The City Architect and planning staff stated in a report for the July 9, 2020, meeting of the Planning Commission’s Design Review Subcommittee: “From a scale perspective, the building looms over the bungalows, mitigated in part by a step back element at the street facing front of the south leg. The form of the structure is a block mass and it is intended to serve as a backdrop to the historic bungalows.” [emphasis added}

“Looms” and “block mass” indicate issues with the massing and size of the new building as well as with its spatial relationships to the two historic bungalows. The building immediately behind 931 Palm is a four-story apartment building on Larrabee. The distance between that building and the back of the bungalows is 92.5 ft.

However, the proposed L-shaped building is only 10 feet from the back of the designated historic bungalows, further compromising the overall spatial relationships. In fact, the proposed building is 19 TIMES larger in square feet than the existing bungalows.

“Looms” and “a block mass” are not design terms that instill confidence in the preservation community. Let us preserve not only the historic structures themselves but also the last vestiges of the physical and spatial environment of Old Sherman. Please support the Friends of Palm Avenue appeal, deny this project, and request a new development proposal that respects our city’s history and the neighborhood.

Relocation of Gym Sports Bar Raises Concerns & Historic Opportunity

8919 Santa Monica Blvd. (WEHOville.com)

8919 Santa Monica Blvd. (WEHOville.com)

During this horrible pandemic when other LGBTQ+ entertainment venues and neighborhood-serving businesses have permanently closed, it’s good to know that Gym Sports Bar and Grill will soon be reopening at a new location in a building which has a place in West Hollywood’s cultural and architectural history. The West Hollywood Preservation Alliance (WHPA) offers the following observations for the Tuesday, March 9, Director’s meeting regarding Item 4.A. 8919 Santa Monica Boulevard (Gym Sports Bar & Grill). The meeting begins at 5 p.m. and can be accessed on Zoom; meeting ID:96166511208


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WHPA Once Again Urges City Council to Purchase Historic Log Cabin Property

Log Cabin Property on Robertson

Log Cabin Property on Robertson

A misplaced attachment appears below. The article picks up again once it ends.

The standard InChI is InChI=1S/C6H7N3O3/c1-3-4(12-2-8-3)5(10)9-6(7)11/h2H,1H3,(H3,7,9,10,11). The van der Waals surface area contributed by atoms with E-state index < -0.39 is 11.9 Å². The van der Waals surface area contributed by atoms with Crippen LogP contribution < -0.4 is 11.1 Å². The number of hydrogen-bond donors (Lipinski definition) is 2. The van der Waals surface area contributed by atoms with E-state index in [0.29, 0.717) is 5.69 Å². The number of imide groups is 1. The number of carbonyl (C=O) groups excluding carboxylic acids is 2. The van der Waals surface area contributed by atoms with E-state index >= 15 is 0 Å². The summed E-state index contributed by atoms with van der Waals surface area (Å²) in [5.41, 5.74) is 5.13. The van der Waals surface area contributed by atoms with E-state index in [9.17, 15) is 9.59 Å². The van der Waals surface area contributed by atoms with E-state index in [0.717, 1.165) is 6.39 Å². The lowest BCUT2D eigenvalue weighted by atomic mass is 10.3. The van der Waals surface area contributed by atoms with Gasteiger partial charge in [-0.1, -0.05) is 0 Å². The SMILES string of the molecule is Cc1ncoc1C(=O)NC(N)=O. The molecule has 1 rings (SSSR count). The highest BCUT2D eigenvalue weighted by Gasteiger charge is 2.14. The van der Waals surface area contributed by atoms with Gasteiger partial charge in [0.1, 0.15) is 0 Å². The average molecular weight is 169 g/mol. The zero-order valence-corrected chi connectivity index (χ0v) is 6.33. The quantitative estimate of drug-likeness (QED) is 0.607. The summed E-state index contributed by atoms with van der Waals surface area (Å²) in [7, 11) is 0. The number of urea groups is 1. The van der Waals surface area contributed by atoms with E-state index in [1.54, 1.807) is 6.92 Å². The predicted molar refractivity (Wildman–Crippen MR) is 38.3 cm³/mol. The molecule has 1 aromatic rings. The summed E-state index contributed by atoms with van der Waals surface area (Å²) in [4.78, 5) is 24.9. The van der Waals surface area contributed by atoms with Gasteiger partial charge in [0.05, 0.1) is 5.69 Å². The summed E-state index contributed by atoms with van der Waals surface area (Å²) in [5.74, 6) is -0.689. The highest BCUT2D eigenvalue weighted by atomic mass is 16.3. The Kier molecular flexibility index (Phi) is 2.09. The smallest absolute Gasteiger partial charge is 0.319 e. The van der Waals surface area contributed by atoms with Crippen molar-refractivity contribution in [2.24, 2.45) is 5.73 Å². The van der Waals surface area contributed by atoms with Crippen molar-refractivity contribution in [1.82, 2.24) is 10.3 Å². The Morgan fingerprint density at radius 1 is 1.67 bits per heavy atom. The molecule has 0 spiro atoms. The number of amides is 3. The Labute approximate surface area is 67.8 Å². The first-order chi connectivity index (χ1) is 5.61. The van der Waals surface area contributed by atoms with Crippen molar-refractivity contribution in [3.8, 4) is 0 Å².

For the public record and consideration during the City Council’s closed session on Monday, March 1, 2021, the West Hollywood Preservation Alliance submits the statement below.

As it did during the January 21, 2020, closed session of the City Council, the West Hollywood Preservation Alliance (WHPA) again urges the City of West Hollywood to purchase the two parcels of land at 617-621 North Robertson Boulevard. That purchase would help preserve the 2,000+ square foot historic log cabin building that has served the recovery community for many years

Such a purchase would also enable the city to plan for future community uses – perhaps permanent affordable housing or transitional/bridge housing to address the critical issue of homelessness? – on the remaining nearly 13,000 square feet of land that surrounds the building and currently serves as surface parking.

Furthermore, the fact that the city’s 2016 commercial survey considered the log cabin property eligible for historic designation not only on the local level but also on the California Register and the National Register attests to the property’s architectural, social, and cultural significance. It’s that rare “trifecta” of designations that few buildings can achieve.

And we certainly believe that the City Council can proactively initiate action to designate the log cabin as a local cultural resource.

It’s time to make a deal with the City of Beverly Hills and to purchase this precious land that comes with so much history and so much future potential use by the city and its residents.

City Council Votes to Fund Upgrades for Plummer Park

Plummer Park photo published by Beverly Press

Plummer Park photo published by Beverly Press

From Beverly Press:

The West Hollywood City Council voted on Feb. 16 to confirm the $9.5 million cost for upgrades to Plummer Park, setting in motion long-awaited plans to upgrade the historic park on the city’s eastside that could start with improvements to the halls and the addition of a dog park.

The item, which was approved unanimously without discussion as part of the consent calendar, directed staff to confirm the costs for the project using redevelopment bonds, while also asking staff to return with further direction.

The $9.5 million estimate includes $3.3 million for upgrades to the Great Hall/Long Hall, between $2.8 and $4.5 million for construction on Fiesta Hall, and between $385,000 and $510,000 for the addition of a permanent dog park area.

WHPA statement to the council on Plummer Park follows:

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Alliance Urges Planning Commission to Reject Palm Avenue Project

927 Palm Avenue (Ed Levin)

Preservation Alliance board member Susana Miller spoke to the West Hollywood Planning Commission on behalf of the board and Alliance members. Here’s what she said:

Good Evening, Commissioners. I am Susana Miller of West Hollywood speaking on behalf of the West Hollywood Preservation Alliance on whose Board I serve —